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Sawyers are living a dream

Sawyers are living a dream
Sawyers are living a dream
Cheryl and Scott Sawyer and their child, Jakob, 6, in front of their Victorian home on North Capitol Avenue in Corydon. Cheryl has had her eye on the house since she was a little girl. (Photo by Randy West)

When Cheryl Sawyer was a little girl, her family, which was from New Albany, used to hop in the family car and drive around the countryside for fun. One town they visited often was Corydon. Cheryl’s favorite house was Leonard and Mary Humphrey’s pretty Victorian two-story with the nice front porch just south of Big Indian Creek. It was across the street from Cedar Glade and other big houses on North Capitol Avenue.
Fast forward to 2003. Cheryl is a bank manager in Clarksville. She and her husband, artist/landscape designer Scott Sawyer, have a child, Jakob, 5, and live in New Albany. Cheryl’s mother, Sharon White, called one day. She had noticed by accident that ‘Your house (in Corydon) is for sale.’ Cheryl was surprised. Her mom encouraged her to, ‘Go look inside, go be nosey.’
Cheryl and Scott, who lived in New Albany, were not interested in buying a house then, but they thought, well, they both love Victorian houses, and Scott, a fly fisherman, had always wanted to live near water, and, well, it wouldn’t hurt to take a look. The ‘For sale’ sign had been up about a month.
The Sawyers and their curly-haired, blue-eyed son, Jakob, then 5, had dinner at Magdalena’s Restaurant and went to the house. Mary Humphrey showed Cheryl and Scott around while Jakob watched cartoons on TV. Mary and Jakob bonded immediately, and Scott and Cheryl bonded with the house, which was built in 1899. They loved it.
Leonard, who died in 1996, and his friend, Jim Caughey, had spent countless hours restoring the Victorian beauty. The downstairs rooms are large with 11-foot ceilings. It has five bedrooms and a small kitchen. A winding oak stairway almost flows into the foyer off the front room.
The foyer is now owned by the Sawyers’ cats: Nico, a contented tortoise shell, and a large grey male cat named Party Hat.
Party Hat is another story.
It seems that not long ago, Jakob had a dream. He dreamed that he owned a boy cat named Party Hat. A week later, he found a large grey male cat at his babysitter’s. ‘It had just dropped out of the clear blue sky,’ Cheryl said, and he looked exactly like the cat Jakob had dreamed about. Party Hat is now part of the Sawyer family.
Life has been like that for the Sawyer family.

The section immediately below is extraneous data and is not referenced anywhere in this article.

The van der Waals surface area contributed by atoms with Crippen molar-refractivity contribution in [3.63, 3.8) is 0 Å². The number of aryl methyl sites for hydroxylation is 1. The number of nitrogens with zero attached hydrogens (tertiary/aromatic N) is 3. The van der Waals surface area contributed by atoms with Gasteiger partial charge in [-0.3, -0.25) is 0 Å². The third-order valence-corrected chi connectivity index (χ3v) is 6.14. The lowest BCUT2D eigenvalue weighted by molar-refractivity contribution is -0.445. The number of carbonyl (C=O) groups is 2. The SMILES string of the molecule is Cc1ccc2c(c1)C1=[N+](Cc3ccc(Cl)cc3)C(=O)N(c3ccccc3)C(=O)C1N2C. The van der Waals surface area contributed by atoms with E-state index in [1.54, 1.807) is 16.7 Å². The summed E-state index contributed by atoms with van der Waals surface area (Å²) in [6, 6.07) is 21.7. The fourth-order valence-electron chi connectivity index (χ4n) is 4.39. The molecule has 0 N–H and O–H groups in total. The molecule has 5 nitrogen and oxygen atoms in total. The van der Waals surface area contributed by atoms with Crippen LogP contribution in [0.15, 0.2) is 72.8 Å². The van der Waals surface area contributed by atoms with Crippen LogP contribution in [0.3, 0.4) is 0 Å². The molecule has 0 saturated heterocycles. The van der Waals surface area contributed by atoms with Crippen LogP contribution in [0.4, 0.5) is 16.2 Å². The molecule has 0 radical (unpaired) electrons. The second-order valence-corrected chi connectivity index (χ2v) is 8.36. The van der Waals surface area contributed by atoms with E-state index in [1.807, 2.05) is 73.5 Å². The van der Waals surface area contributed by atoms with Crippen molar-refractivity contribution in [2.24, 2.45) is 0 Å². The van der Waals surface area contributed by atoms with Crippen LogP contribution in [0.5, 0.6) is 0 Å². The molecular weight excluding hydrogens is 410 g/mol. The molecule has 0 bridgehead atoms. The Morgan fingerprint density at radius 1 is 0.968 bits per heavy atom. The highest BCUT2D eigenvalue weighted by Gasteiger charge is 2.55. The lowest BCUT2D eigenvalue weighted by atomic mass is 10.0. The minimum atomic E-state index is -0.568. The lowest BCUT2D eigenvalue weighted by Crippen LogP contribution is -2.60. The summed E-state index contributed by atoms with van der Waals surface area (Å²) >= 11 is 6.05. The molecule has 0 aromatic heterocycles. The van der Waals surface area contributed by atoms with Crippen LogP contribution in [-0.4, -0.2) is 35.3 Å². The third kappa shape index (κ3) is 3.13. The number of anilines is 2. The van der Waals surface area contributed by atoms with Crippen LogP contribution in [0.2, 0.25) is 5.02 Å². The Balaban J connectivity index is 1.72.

Scott was impressed with the attic, an ‘architectural masterpiece where everything came together.’ He could see a studio or loft there. Scott likes to cook, so he’s already thinking about expanding the small kitchen. In fact, they could see a lot of neat things happening at Mary’s house, even a space where Jakob could ride his scooter. That night, Scott and Cheryl talked it over.
‘Wouldn’t it be nice if … ‘
‘Well, if you think we can do it … ‘
They made an offer the next day.
‘When we tell people where we moved to, they know exactly where it is,’ Cheryl said.
‘It was meant to be.’
‘We plan on living here the rest of our life, just like Mary and Leonard,’ Scott said. ‘We want to fill it with antiques, but at prices today, well, it may be ‘one piece at a time,’ like Johnny Cash said.’
Cheryl, 30, manages the Bank One office on Hallmark Drive in Clarksville. She started there part-time nine years ago and learned every job she could on the way up the management ladder.
Scott, 33, owns his own business, Scott Sawyer Landsculpting. He’s also an artist who makes necklaces and beaded jewelry. He also likes to do faux finishes on wall plaster, making it look antique using a Venetian technique.
He earned an associate degree in computer engineering at Louisville Tech in Louisville and installed computers systems at health care centers for two years. When he was 21, he started his own company, Global Distributors in New Albany, which distributed salon sales products. He also owned a salon on Grant Line Road for five years. He sold Global Distributors and turned his attention to something new and different but which appealed to his artistic nature: landscape design. At the time, however, ‘I didn’t even know what a perennial was.’
But he knew he enjoyed the planning, building, and seeing everything change and grow in a short period of time. ‘It was very gratifying,’ he said. He’s come to see outdoor spaces as rooms with different purposes and arrangements. ‘The big picture is how land is utilized,’ he said.
As they have settled into their new home on North Capitol Avenue, Scott said, ‘Everybody we’ve met in Corydon has been nice and welcoming.’ He’s taken an interest in downtown revitalization and how things are bound to change behind their house at the old Keller Manufacturing Co. site and along Big Indian Creek.
Cheryl said, ‘It’s good to see so much excitement and that so many people care.’

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